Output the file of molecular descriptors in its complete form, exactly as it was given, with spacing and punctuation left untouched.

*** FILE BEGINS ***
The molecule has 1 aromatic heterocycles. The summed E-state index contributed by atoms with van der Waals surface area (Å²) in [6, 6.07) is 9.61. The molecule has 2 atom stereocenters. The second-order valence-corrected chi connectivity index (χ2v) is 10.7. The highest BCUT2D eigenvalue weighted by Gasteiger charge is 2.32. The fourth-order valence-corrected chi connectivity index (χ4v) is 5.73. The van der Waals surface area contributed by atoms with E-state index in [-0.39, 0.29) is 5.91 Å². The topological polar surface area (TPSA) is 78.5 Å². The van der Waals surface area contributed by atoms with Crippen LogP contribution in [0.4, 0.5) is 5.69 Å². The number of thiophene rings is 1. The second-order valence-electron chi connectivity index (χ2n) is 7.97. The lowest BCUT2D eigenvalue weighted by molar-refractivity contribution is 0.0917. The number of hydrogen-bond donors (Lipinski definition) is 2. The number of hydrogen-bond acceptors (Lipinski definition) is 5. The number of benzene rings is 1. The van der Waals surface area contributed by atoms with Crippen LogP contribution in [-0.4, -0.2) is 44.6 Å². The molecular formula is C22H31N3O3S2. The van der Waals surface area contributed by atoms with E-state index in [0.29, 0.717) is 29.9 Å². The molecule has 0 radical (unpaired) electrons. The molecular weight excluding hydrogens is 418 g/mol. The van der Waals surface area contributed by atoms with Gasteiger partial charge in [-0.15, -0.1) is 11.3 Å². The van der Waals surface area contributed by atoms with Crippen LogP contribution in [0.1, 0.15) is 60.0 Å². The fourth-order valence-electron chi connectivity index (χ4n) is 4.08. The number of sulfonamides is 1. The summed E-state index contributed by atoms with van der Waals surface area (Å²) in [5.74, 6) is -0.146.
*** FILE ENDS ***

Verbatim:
The molecule has 1 aromatic heterocycles. The summed E-state index contributed by atoms with van der Waals surface area (Å²) in [6, 6.07) is 9.61. The molecule has 2 atom stereocenters. The second-order valence-corrected chi connectivity index (χ2v) is 10.7. The highest BCUT2D eigenvalue weighted by Gasteiger charge is 2.32. The fourth-order valence-corrected chi connectivity index (χ4v) is 5.73. The van der Waals surface area contributed by atoms with E-state index in [-0.39, 0.29) is 5.91 Å². The topological polar surface area (TPSA) is 78.5 Å². The van der Waals surface area contributed by atoms with Crippen LogP contribution in [0.4, 0.5) is 5.69 Å². The number of thiophene rings is 1. The second-order valence-electron chi connectivity index (χ2n) is 7.97. The lowest BCUT2D eigenvalue weighted by molar-refractivity contribution is 0.0917. The number of hydrogen-bond donors (Lipinski definition) is 2. The number of hydrogen-bond acceptors (Lipinski definition) is 5. The number of benzene rings is 1. The van der Waals surface area contributed by atoms with Crippen LogP contribution in [-0.4, -0.2) is 44.6 Å². The molecular formula is C22H31N3O3S2. The van der Waals surface area contributed by atoms with E-state index in [0.29, 0.717) is 29.9 Å². The molecule has 0 radical (unpaired) electrons. The molecular weight excluding hydrogens is 418 g/mol. The van der Waals surface area contributed by atoms with Gasteiger partial charge in [-0.15, -0.1) is 11.3 Å². The van der Waals surface area contributed by atoms with Crippen LogP contribution in [0.1, 0.15) is 60.0 Å². The fourth-order valence-electron chi connectivity index (χ4n) is 4.08. The number of sulfonamides is 1. The summed E-state index contributed by atoms with van der Waals surface area (Å²) in [5.74, 6) is -0.146.